8 Water-Soluble Vitamins and Where to Find Them

The water-soluble vitamins are vital for many of the functions your body needs to stay healthy, including energy production and immune system function.

Your body doesn't store most of the water-soluble vitamins very long, so they need to be replenished daily. Take a tour through the water-soluble vitamins, where to find them, and their benefits.


Vitamin C


Verywell / Alexandra Shytsman

Vitamin C is found in most fruits and vegetables, especially citrus fruits, strawberries, peppers, and potatoes. You need vitamin C for a healthy immune system and for healthy skin. A vitamin C deficiency can reduce immune system function.



English muffin

Verywell / Alexandra Shytsman

Thiamine, also known as vitamin B1, is found in rice and other whole-grain and fortified bread and cereals, meat, and fish. Thiamine is needed to convert carbohydrates into energy and metabolize some amino acids. Thiamine is also needed by the nervous system for transmitting nerve signals and producing muscle contractions.



Cottage cheese

Verywell / Alexandra Shytsman

Riboflavin, which is also known as vitamin B2, is found in dairy products, lean meats, eggs, leafy green vegetables, nuts, legumes, fortified breads, and cereals. Riboflavin works with other B-complex vitamins and is needed for general growth, red blood cell production and energy metabolism.




Verywell / Alexandra Shytsman

Niacin, also called vitamin B3, is found in dairy products, poultry, fish, lean meats, nuts, legumes and eggs. You need niacin for healthy skin and for converting the foods you eat to energy. Niacin is also available as a dietary supplement, but when taken in large amounts you may feel a niacin flush.


Pantothenic Acid

Mushrooms cropped

Verywell / Alexandra Shytsman

Pantothenic acid, also called vitamin B5, is found in a wide variety of foods including organ meats, eggs, fish and shellfish, poultry, legumes, whole grains, dairy products, cruciferous vegetables, avocados, and mushrooms. You need pantothenic acid for energy metabolism and, red blood cell production and hormone synthesis.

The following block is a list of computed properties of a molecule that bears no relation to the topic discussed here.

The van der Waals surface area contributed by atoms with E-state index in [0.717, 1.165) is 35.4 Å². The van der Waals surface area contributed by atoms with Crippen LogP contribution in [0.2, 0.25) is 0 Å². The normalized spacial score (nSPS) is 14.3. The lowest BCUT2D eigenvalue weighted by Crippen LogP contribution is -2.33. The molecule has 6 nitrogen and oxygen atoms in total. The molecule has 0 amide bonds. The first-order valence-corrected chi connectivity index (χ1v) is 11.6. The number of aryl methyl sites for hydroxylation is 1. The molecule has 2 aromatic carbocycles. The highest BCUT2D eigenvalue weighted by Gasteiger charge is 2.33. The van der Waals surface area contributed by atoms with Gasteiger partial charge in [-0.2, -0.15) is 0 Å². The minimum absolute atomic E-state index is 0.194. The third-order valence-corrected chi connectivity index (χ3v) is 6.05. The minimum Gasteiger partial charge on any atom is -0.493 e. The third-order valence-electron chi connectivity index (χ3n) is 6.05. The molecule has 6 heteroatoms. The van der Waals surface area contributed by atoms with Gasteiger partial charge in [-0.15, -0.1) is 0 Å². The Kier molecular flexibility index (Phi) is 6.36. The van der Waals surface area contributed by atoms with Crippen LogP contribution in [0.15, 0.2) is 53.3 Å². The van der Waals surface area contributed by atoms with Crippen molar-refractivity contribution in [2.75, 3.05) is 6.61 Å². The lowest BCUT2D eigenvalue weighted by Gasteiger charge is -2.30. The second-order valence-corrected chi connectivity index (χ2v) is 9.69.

Vitamin B6


Verywell / Alexandra Shytsman

Vitamin B6, also known as pyridoxine, is found in a variety of foods such as fish, meat, beans and legumes and many vegetables. You need it for a healthy nervous system and for making hemoglobin. Vitamin B6 is available as a dietary supplement, but you need to be careful because taking too much may cause a vitamin B6 toxicity over time.


Folate and Folic Acid

Spinach and strawberries are high in folate.
James And James / Getty Images

Folate is found in leafy green vegetables, oranges and strawberries, legumes and whole grains. Your body needs folate to make red blood cells and to break down the proteins you eat. Folic acid is the form of folate found in supplements.


Vitamin B12


Verywell / Alexandra Shytsman

Vitamin B12 is found in meats, poultry, seafood, eggs, and dairy products, but not in plant-based foods so vegans are at risk for vitamin B12 deficiency. You need vitamin B12 for a healthy nervous system and blood cell production.

Was this page helpful?